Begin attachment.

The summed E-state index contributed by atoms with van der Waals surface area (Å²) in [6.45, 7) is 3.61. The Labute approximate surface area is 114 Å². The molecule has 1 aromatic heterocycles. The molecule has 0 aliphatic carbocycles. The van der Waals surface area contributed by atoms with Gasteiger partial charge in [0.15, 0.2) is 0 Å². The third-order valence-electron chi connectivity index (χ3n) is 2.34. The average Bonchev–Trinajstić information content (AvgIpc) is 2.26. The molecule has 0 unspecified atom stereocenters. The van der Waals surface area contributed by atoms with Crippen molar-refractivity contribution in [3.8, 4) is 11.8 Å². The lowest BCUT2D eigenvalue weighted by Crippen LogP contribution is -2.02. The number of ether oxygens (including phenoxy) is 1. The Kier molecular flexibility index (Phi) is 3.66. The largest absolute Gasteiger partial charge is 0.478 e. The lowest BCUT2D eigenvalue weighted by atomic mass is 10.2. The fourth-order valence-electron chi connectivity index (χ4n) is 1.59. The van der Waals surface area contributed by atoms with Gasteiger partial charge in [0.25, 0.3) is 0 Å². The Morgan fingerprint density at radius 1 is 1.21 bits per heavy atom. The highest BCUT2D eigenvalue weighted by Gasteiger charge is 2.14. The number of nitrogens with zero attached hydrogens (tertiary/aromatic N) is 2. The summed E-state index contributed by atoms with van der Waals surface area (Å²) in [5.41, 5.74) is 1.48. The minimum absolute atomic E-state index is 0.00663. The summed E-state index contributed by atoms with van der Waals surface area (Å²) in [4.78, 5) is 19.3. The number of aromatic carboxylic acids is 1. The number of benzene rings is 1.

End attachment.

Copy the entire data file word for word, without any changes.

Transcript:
The summed E-state index contributed by atoms with van der Waals surface area (Å²) in [6.45, 7) is 3.61. The Labute approximate surface area is 114 Å². The molecule has 1 aromatic heterocycles. The molecule has 0 aliphatic carbocycles. The van der Waals surface area contributed by atoms with Gasteiger partial charge in [0.15, 0.2) is 0 Å². The third-order valence-electron chi connectivity index (χ3n) is 2.34. The average Bonchev–Trinajstić information content (AvgIpc) is 2.26. The molecule has 0 unspecified atom stereocenters. The van der Waals surface area contributed by atoms with Crippen molar-refractivity contribution in [3.8, 4) is 11.8 Å². The lowest BCUT2D eigenvalue weighted by Crippen LogP contribution is -2.02. The number of ether oxygens (including phenoxy) is 1. The Kier molecular flexibility index (Phi) is 3.66. The largest absolute Gasteiger partial charge is 0.478 e. The lowest BCUT2D eigenvalue weighted by atomic mass is 10.2. The fourth-order valence-electron chi connectivity index (χ4n) is 1.59. The van der Waals surface area contributed by atoms with Gasteiger partial charge in [0.25, 0.3) is 0 Å². The Morgan fingerprint density at radius 1 is 1.21 bits per heavy atom. The highest BCUT2D eigenvalue weighted by Gasteiger charge is 2.14. The number of nitrogens with zero attached hydrogens (tertiary/aromatic N) is 2. The summed E-state index contributed by atoms with van der Waals surface area (Å²) in [5.41, 5.74) is 1.48. The minimum absolute atomic E-state index is 0.00663. The summed E-state index contributed by atoms with van der Waals surface area (Å²) in [4.78, 5) is 19.3. The number of aromatic carboxylic acids is 1. The number of benzene rings is 1.